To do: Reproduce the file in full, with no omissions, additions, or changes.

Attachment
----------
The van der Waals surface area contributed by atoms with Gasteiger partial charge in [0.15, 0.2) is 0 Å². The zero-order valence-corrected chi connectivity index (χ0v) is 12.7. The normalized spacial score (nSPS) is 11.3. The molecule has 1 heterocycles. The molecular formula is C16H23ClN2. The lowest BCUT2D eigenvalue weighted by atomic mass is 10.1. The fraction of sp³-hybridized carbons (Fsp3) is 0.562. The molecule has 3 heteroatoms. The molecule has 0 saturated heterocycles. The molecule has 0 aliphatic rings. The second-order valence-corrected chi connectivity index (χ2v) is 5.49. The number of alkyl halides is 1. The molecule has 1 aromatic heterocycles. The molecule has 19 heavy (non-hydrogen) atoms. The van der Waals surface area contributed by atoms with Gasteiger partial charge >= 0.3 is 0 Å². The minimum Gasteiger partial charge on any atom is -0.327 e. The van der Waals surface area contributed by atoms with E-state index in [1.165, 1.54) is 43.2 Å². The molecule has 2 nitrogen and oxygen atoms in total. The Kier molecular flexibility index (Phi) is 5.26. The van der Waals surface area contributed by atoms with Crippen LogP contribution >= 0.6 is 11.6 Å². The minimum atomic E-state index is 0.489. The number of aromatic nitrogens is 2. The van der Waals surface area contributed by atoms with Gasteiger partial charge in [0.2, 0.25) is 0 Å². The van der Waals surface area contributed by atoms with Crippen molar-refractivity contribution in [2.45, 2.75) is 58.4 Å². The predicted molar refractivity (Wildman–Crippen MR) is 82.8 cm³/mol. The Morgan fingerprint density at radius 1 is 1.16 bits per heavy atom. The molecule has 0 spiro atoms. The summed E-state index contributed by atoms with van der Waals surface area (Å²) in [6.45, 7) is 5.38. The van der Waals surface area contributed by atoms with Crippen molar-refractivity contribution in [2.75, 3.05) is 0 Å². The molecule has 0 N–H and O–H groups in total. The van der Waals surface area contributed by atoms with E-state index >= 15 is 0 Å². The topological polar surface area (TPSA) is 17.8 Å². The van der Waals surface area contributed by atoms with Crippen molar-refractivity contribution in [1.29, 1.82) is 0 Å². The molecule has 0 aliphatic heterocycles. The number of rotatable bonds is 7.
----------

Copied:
The van der Waals surface area contributed by atoms with Gasteiger partial charge in [0.15, 0.2) is 0 Å². The zero-order valence-corrected chi connectivity index (χ0v) is 12.7. The normalized spacial score (nSPS) is 11.3. The molecule has 1 heterocycles. The molecular formula is C16H23ClN2. The lowest BCUT2D eigenvalue weighted by atomic mass is 10.1. The fraction of sp³-hybridized carbons (Fsp3) is 0.562. The molecule has 3 heteroatoms. The molecule has 0 saturated heterocycles. The molecule has 0 aliphatic rings. The second-order valence-corrected chi connectivity index (χ2v) is 5.49. The number of alkyl halides is 1. The molecule has 1 aromatic heterocycles. The molecule has 19 heavy (non-hydrogen) atoms. The van der Waals surface area contributed by atoms with Gasteiger partial charge >= 0.3 is 0 Å². The minimum Gasteiger partial charge on any atom is -0.327 e. The van der Waals surface area contributed by atoms with E-state index in [1.165, 1.54) is 43.2 Å². The molecule has 2 nitrogen and oxygen atoms in total. The Kier molecular flexibility index (Phi) is 5.26. The van der Waals surface area contributed by atoms with Crippen LogP contribution >= 0.6 is 11.6 Å². The minimum atomic E-state index is 0.489. The number of aromatic nitrogens is 2. The van der Waals surface area contributed by atoms with Gasteiger partial charge in [0.2, 0.25) is 0 Å². The van der Waals surface area contributed by atoms with Crippen molar-refractivity contribution in [2.45, 2.75) is 58.4 Å². The predicted molar refractivity (Wildman–Crippen MR) is 82.8 cm³/mol. The Morgan fingerprint density at radius 1 is 1.16 bits per heavy atom. The molecule has 0 spiro atoms. The summed E-state index contributed by atoms with van der Waals surface area (Å²) in [6.45, 7) is 5.38. The van der Waals surface area contributed by atoms with Crippen molar-refractivity contribution in [2.75, 3.05) is 0 Å². The molecule has 0 N–H and O–H groups in total. The van der Waals surface area contributed by atoms with E-state index >= 15 is 0 Å². The topological polar surface area (TPSA) is 17.8 Å². The van der Waals surface area contributed by atoms with Crippen molar-refractivity contribution in [1.29, 1.82) is 0 Å². The molecule has 0 aliphatic heterocycles. The number of rotatable bonds is 7.